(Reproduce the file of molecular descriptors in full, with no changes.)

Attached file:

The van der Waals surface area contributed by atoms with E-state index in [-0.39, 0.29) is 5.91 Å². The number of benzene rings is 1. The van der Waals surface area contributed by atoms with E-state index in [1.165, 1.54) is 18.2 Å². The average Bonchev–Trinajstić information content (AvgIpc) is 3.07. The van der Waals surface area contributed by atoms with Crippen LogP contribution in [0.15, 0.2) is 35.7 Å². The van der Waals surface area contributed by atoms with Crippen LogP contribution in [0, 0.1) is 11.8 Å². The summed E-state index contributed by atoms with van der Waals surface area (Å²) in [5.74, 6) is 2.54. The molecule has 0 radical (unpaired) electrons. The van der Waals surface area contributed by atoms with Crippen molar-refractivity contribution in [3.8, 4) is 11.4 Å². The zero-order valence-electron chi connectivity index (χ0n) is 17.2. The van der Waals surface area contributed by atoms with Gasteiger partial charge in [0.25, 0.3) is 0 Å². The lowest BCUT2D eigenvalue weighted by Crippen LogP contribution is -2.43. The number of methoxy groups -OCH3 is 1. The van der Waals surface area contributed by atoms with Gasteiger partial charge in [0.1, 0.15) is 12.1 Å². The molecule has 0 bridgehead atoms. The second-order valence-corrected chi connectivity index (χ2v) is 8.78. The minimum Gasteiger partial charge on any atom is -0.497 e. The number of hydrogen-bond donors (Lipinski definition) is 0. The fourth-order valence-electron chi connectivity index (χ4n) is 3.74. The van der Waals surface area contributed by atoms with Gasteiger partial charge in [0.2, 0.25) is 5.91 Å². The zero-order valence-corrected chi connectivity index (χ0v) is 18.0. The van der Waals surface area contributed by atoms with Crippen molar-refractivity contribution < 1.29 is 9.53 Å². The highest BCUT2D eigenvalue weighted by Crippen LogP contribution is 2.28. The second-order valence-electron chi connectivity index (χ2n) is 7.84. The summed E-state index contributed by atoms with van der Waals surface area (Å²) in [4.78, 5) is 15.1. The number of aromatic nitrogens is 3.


The van der Waals surface area contributed by atoms with E-state index in [-0.39, 0.29) is 5.91 Å². The number of benzene rings is 1. The van der Waals surface area contributed by atoms with E-state index in [1.165, 1.54) is 18.2 Å². The average Bonchev–Trinajstić information content (AvgIpc) is 3.07. The van der Waals surface area contributed by atoms with Crippen LogP contribution in [0.15, 0.2) is 35.7 Å². The van der Waals surface area contributed by atoms with Crippen LogP contribution in [0, 0.1) is 11.8 Å². The summed E-state index contributed by atoms with van der Waals surface area (Å²) in [5.74, 6) is 2.54. The molecule has 0 radical (unpaired) electrons. The van der Waals surface area contributed by atoms with Crippen molar-refractivity contribution in [3.8, 4) is 11.4 Å². The zero-order valence-electron chi connectivity index (χ0n) is 17.2. The van der Waals surface area contributed by atoms with Gasteiger partial charge in [0.25, 0.3) is 0 Å². The lowest BCUT2D eigenvalue weighted by Crippen LogP contribution is -2.43. The number of methoxy groups -OCH3 is 1. The van der Waals surface area contributed by atoms with Gasteiger partial charge in [0.1, 0.15) is 12.1 Å². The molecule has 0 bridgehead atoms. The second-order valence-corrected chi connectivity index (χ2v) is 8.78. The minimum Gasteiger partial charge on any atom is -0.497 e. The number of hydrogen-bond donors (Lipinski definition) is 0. The fourth-order valence-electron chi connectivity index (χ4n) is 3.74. The van der Waals surface area contributed by atoms with Gasteiger partial charge in [0.2, 0.25) is 5.91 Å². The zero-order valence-corrected chi connectivity index (χ0v) is 18.0. The van der Waals surface area contributed by atoms with Crippen molar-refractivity contribution < 1.29 is 9.53 Å². The highest BCUT2D eigenvalue weighted by Crippen LogP contribution is 2.28. The second-order valence-electron chi connectivity index (χ2n) is 7.84. The summed E-state index contributed by atoms with van der Waals surface area (Å²) in [4.78, 5) is 15.1. The number of aromatic nitrogens is 3.